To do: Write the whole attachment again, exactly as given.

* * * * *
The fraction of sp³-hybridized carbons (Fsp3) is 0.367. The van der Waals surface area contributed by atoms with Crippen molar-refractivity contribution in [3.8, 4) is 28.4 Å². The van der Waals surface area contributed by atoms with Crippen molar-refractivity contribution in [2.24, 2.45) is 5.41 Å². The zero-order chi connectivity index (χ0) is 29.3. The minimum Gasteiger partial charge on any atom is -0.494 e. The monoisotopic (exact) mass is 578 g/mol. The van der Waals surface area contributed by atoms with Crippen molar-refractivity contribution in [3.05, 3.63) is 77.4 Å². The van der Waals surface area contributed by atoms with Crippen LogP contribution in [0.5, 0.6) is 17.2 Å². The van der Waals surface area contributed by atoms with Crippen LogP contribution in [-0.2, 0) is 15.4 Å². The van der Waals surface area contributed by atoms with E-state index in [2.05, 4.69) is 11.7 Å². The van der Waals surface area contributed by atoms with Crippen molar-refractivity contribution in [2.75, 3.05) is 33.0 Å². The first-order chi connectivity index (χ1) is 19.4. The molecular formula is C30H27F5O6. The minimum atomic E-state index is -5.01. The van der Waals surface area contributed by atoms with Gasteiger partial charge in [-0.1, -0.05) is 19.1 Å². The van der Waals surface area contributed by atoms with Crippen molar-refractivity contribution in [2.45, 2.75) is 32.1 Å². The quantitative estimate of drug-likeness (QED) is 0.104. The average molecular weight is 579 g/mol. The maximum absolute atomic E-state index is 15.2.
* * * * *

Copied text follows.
The fraction of sp³-hybridized carbons (Fsp3) is 0.367. The van der Waals surface area contributed by atoms with Crippen molar-refractivity contribution in [3.8, 4) is 28.4 Å². The van der Waals surface area contributed by atoms with Crippen molar-refractivity contribution in [2.24, 2.45) is 5.41 Å². The zero-order chi connectivity index (χ0) is 29.3. The minimum Gasteiger partial charge on any atom is -0.494 e. The monoisotopic (exact) mass is 578 g/mol. The van der Waals surface area contributed by atoms with Crippen molar-refractivity contribution in [3.05, 3.63) is 77.4 Å². The van der Waals surface area contributed by atoms with Crippen LogP contribution in [0.5, 0.6) is 17.2 Å². The van der Waals surface area contributed by atoms with Crippen LogP contribution in [-0.2, 0) is 15.4 Å². The van der Waals surface area contributed by atoms with E-state index in [2.05, 4.69) is 11.7 Å². The van der Waals surface area contributed by atoms with Crippen molar-refractivity contribution in [2.75, 3.05) is 33.0 Å². The first-order chi connectivity index (χ1) is 19.4. The molecular formula is C30H27F5O6. The minimum atomic E-state index is -5.01. The van der Waals surface area contributed by atoms with Gasteiger partial charge in [-0.1, -0.05) is 19.1 Å². The van der Waals surface area contributed by atoms with Crippen molar-refractivity contribution in [2.45, 2.75) is 32.1 Å². The quantitative estimate of drug-likeness (QED) is 0.104. The average molecular weight is 579 g/mol. The maximum absolute atomic E-state index is 15.2.